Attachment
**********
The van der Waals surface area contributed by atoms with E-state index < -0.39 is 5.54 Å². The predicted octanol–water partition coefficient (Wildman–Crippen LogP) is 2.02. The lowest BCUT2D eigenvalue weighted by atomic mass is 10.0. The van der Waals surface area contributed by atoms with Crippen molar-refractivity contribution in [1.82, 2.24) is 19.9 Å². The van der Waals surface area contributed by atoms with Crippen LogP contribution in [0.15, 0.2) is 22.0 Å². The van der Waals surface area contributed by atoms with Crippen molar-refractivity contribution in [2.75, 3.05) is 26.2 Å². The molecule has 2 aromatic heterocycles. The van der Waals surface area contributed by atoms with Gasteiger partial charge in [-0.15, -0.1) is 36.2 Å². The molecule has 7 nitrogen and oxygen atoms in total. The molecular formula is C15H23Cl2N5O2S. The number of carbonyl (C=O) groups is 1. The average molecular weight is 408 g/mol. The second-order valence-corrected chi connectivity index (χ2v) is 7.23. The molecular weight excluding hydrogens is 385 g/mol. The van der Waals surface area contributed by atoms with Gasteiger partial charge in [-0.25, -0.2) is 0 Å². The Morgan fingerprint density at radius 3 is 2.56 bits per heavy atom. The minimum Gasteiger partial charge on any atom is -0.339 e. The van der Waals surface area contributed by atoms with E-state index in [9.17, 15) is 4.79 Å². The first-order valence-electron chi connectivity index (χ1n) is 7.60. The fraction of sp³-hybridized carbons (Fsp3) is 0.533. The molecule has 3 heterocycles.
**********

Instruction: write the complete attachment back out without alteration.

The van der Waals surface area contributed by atoms with E-state index < -0.39 is 5.54 Å². The predicted octanol–water partition coefficient (Wildman–Crippen LogP) is 2.02. The lowest BCUT2D eigenvalue weighted by atomic mass is 10.0. The van der Waals surface area contributed by atoms with Crippen molar-refractivity contribution in [1.82, 2.24) is 19.9 Å². The van der Waals surface area contributed by atoms with Crippen LogP contribution in [0.15, 0.2) is 22.0 Å². The van der Waals surface area contributed by atoms with Crippen molar-refractivity contribution in [2.75, 3.05) is 26.2 Å². The molecule has 2 aromatic heterocycles. The van der Waals surface area contributed by atoms with Gasteiger partial charge in [-0.15, -0.1) is 36.2 Å². The molecule has 7 nitrogen and oxygen atoms in total. The molecular formula is C15H23Cl2N5O2S. The number of carbonyl (C=O) groups is 1. The average molecular weight is 408 g/mol. The second-order valence-corrected chi connectivity index (χ2v) is 7.23. The molecular weight excluding hydrogens is 385 g/mol. The van der Waals surface area contributed by atoms with Gasteiger partial charge in [-0.25, -0.2) is 0 Å². The Morgan fingerprint density at radius 3 is 2.56 bits per heavy atom. The minimum Gasteiger partial charge on any atom is -0.339 e. The van der Waals surface area contributed by atoms with E-state index in [9.17, 15) is 4.79 Å². The first-order valence-electron chi connectivity index (χ1n) is 7.60. The fraction of sp³-hybridized carbons (Fsp3) is 0.533. The molecule has 3 heterocycles.